The mission of the Shonto Irrigation project is to empower the Shonto community–a small community located on the Navajo Nation–to resume sustainable agricultural practices. Prior to the 1950s, much of the land within the Shonto Valley was able to be farmed without active irrigation. This practice was possible due to the high water table. However in the 1950s, a large dam failure resulted in the rampant erosion of the John Smith wash, a small creek which bisects the Shonto Valley, and the drop of the valley’s water table. The drop in the water table made historically practiced farming techniques impossible. Currently few families still farm the area. The objective of our project is to return dryland farming practices to the land by raising the water table.
In order to restore the water table in the Shonto valley, our group has proposed the installation of a series of sandbag check dams along the John Smith wash. These check dams will retard the water flow allowing settlement to accumulation on the downstream side of the check dams. This process will increase the average level of the creek throughout the entire valley. In turn, this will raise the water table. Each individual dam will consist of 10-30 sandbags which will be installed along the length of the wash over the course of 5+ years. It is our hope that alongside the community members we will be able to work together to install these dams and ultimately raise the water table.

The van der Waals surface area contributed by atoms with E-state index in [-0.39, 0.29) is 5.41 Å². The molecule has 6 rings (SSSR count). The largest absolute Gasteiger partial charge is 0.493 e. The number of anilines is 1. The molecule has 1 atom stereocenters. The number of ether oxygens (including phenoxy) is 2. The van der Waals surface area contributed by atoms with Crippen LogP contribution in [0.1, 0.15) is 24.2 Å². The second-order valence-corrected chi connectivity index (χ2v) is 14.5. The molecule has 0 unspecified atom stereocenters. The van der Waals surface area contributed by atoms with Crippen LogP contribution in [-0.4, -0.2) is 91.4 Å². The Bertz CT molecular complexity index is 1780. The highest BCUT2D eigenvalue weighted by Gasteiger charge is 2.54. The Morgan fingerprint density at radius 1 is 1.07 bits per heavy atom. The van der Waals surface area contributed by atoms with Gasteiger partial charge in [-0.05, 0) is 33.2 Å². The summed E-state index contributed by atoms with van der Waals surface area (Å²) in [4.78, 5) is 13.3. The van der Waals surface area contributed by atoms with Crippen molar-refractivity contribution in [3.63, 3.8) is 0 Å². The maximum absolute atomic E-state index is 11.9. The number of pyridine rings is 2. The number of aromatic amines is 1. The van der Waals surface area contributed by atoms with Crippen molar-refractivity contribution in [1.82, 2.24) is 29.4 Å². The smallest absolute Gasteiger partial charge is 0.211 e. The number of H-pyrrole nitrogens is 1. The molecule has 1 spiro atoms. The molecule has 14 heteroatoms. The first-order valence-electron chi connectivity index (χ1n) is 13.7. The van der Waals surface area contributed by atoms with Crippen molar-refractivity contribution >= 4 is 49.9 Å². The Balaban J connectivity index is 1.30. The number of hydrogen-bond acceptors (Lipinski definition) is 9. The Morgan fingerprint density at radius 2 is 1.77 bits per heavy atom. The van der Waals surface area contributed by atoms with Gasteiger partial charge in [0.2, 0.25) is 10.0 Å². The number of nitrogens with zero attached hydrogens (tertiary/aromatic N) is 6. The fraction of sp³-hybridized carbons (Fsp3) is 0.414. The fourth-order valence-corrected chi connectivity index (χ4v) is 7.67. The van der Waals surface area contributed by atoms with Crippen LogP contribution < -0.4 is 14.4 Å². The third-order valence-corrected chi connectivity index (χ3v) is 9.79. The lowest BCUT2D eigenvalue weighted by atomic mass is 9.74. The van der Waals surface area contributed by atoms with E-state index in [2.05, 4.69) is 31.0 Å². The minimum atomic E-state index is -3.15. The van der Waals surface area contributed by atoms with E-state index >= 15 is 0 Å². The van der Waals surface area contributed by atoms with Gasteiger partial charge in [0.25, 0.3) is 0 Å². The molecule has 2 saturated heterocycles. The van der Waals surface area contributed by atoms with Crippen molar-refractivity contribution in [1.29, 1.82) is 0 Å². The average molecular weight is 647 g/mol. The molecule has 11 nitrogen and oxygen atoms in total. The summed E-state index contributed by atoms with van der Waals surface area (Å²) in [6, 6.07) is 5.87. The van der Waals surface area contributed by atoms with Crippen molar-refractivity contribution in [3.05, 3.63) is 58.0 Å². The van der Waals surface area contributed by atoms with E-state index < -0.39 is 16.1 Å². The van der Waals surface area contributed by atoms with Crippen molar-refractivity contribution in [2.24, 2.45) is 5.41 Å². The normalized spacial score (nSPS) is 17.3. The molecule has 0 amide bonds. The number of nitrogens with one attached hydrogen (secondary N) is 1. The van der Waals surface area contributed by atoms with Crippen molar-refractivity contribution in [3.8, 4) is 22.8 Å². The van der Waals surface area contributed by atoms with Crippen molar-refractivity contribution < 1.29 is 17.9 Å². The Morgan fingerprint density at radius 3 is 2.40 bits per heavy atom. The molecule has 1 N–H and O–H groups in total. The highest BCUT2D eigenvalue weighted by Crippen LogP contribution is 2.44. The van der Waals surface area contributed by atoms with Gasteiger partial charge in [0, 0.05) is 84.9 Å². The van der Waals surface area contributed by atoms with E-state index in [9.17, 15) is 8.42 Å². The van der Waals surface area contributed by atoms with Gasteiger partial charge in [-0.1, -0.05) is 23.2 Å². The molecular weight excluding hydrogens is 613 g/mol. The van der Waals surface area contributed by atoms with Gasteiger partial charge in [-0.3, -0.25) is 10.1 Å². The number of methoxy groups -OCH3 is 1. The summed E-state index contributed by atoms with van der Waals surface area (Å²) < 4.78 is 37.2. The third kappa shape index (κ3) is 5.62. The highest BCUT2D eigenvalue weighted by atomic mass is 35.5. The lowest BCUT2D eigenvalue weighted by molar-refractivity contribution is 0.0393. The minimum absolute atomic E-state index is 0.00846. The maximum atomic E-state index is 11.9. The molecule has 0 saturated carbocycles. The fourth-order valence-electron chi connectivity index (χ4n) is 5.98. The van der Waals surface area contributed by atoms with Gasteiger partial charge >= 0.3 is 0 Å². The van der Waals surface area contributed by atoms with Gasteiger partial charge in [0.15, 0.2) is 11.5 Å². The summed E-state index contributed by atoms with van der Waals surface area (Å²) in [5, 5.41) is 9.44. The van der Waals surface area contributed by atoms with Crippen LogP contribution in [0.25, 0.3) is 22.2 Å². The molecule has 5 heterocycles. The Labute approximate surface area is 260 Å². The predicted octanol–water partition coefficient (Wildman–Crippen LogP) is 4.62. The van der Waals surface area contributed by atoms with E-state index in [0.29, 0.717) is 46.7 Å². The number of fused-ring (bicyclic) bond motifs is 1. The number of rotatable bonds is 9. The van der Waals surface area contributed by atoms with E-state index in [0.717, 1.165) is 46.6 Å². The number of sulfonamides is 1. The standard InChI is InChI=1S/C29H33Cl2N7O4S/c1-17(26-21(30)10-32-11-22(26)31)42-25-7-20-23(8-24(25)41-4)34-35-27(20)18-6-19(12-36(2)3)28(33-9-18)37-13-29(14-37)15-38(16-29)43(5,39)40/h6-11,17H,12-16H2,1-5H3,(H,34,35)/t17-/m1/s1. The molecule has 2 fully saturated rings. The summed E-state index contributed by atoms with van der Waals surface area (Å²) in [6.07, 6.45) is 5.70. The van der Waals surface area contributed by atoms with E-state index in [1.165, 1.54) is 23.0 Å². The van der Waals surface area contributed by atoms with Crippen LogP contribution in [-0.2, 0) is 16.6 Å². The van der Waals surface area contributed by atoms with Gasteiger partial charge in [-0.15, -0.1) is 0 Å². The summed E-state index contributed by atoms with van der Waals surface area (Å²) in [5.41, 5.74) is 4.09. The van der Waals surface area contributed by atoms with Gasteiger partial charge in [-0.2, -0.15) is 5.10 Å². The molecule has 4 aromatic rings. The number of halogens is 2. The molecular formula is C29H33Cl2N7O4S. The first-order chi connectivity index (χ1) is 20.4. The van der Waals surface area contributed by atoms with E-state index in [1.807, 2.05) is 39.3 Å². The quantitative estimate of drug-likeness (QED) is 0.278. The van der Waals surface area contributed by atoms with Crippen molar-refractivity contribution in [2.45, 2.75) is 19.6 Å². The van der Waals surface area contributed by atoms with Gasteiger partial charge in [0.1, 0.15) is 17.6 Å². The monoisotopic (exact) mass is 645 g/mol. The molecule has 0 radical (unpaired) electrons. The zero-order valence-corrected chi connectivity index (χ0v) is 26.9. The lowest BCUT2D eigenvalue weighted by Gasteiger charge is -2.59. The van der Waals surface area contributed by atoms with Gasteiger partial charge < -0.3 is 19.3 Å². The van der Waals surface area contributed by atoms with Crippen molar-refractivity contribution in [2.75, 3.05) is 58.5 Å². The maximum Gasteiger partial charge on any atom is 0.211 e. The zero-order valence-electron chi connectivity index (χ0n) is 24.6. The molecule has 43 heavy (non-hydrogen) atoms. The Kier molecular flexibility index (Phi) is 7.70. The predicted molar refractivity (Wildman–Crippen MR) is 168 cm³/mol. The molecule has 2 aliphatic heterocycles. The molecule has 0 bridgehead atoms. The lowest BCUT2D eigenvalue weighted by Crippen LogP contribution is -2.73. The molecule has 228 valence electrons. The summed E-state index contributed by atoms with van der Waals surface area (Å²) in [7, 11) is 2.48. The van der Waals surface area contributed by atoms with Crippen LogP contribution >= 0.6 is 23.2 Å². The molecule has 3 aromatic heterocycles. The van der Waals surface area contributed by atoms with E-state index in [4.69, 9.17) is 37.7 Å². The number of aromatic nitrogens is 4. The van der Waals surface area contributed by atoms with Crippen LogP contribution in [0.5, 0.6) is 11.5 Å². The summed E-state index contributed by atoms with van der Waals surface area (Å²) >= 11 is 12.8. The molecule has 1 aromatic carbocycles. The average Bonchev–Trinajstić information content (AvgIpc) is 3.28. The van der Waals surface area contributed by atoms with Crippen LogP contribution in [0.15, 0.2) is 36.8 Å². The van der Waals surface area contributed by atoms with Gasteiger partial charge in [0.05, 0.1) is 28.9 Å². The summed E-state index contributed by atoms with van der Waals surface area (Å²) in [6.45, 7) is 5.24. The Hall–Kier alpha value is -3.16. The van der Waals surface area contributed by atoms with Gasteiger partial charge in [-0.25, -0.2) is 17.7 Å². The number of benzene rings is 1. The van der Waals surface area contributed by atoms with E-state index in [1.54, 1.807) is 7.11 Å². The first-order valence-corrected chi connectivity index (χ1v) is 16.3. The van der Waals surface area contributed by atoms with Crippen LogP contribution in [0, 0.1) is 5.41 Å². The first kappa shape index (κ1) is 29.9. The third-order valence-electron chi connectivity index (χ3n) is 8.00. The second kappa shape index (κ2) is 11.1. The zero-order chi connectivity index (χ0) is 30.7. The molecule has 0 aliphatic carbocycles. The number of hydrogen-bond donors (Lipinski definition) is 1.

Sean Haynie, Junior, Mechanical Engineering
Matthew Kimball, Senior, Materials Science and Engineering
Jackson Krug, Sophomore, Aerospace Engineering
Anna Kruse, Sophomore, Mechanical Engineering
Kian Masri, Sophomore, Computer Science and Mathematics
Ryan Stephenson, Sophomore, Electrical Engineering
Matthew Zamora, Junior, Aerospace Engineering